Independent Political Strategist, Meadow Johnson Consulting
Living with anxiety, depression, ADHD and panic disorder

Meadow first struggled with mental health issues in adolescence, spiraling downward for decades. She spent years experimenting to figure out how to best manage her mental health and wellbeing. Today, she is a successful political consultant and has enriching relationships with family and friends. “My life is personally and professionally rewarding. The good days far outnumber the hard ones.”

Meadow’s Story

When were you first aware of your condition? And how long did it take you to get help?

I knew something wasn’t right in middle school.  After years of avoiding help and maladaptive coping, I had a breakdown in which I didn’t eat or sleep for nearly a week. It took me months to come out of that episode, with the help of a therapist, psychiatrist, individual and group therapy, medication, and the support of friends and family. It took about a year to get a good foundation of my medical and therapeutic needs, and another year to change my habits and establish boundaries in my life.

How do you manage your condition and stay healthy on a regular basis?

Having a routine that is focused on my mental and physical health is an important key to my success. I ensure that I have time to get nine hours of sleep and have two hours in the morning to prepare myself for the day.  I start each day with an entry into my gratitude journal.   I meditate and attempt mindfulness in all that I do. I eat well-balanced, nourishing foods and make it a point to eat all three meals.  I walk.  I use the experts around me, attending classes, taking yoga, and working with my medical team and therapists. I carefully manage my exposure to digital media and things that are distracting or triggering.  I practice techniques I have learned through CBT and DBT. I meet with my therapist regularly. I work very hard to treat myself with compassion, eliminate negative self-talk, and to forgive myself.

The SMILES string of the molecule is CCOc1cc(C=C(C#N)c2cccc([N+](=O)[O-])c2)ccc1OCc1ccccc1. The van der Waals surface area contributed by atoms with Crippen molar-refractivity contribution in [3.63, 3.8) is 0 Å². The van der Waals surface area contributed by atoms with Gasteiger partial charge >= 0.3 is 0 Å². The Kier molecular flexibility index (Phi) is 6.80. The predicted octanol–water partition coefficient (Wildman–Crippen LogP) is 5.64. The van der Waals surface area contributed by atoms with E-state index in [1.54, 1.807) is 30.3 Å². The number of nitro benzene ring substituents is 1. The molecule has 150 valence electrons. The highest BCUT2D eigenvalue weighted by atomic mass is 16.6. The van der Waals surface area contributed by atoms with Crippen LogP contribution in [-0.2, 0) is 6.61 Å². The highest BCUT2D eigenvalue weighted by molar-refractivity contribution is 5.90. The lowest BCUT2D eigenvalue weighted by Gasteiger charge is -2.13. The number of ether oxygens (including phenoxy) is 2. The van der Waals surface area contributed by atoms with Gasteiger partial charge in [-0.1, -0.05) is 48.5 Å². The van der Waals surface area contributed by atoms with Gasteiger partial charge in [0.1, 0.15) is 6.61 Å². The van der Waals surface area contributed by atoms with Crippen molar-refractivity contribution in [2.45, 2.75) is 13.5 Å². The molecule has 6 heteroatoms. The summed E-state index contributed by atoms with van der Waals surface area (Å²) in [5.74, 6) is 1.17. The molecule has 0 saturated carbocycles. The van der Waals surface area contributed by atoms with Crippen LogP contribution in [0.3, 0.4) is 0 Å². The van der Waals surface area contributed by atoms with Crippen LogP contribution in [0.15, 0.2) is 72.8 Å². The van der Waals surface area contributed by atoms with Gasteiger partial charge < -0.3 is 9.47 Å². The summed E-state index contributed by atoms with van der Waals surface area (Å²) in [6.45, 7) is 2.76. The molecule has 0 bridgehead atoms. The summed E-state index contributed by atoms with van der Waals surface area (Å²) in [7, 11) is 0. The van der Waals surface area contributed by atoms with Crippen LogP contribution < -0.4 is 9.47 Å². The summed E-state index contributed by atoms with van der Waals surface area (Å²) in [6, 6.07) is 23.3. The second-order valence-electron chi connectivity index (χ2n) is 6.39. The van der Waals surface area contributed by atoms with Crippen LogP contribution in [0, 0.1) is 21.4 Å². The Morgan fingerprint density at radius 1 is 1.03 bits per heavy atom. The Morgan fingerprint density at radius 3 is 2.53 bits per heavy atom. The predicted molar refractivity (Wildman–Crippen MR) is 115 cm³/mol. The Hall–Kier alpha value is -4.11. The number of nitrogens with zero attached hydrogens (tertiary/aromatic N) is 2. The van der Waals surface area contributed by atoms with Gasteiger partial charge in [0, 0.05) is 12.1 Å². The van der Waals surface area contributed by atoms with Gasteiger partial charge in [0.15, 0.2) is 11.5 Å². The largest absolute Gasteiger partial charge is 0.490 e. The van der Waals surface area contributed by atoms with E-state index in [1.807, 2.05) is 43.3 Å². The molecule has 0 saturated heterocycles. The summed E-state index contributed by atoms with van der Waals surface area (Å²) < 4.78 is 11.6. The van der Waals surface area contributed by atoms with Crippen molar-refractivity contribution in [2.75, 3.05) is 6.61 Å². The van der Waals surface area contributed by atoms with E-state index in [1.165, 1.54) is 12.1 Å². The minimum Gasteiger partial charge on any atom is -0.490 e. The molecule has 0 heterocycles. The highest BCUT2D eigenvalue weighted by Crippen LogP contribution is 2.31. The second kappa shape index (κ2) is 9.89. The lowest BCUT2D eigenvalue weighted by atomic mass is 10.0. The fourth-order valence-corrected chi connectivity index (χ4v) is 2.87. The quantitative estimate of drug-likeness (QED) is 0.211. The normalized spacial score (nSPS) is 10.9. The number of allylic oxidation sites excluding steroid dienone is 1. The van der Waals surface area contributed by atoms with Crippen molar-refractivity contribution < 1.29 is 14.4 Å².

What advice do you have for someone suffering from a similar condition?

Seek out and accept help. This is beyond anything that you can will your way out of. Put that same energy into treating yourself with kindness and love each day. Remember that caring for your mental health is not a ‘one and done’ type of thing. Take care of yourself every day. And when you find that you haven’t, don’t judge yourself, just find something you can do to care for yourself then.

What is your advice to those worried about a loved one with mental illness?

Listen. Really listen. The reality is that each experience with mental health conditions is unique. Do not try to ‘fix’ someone. Just be there for them.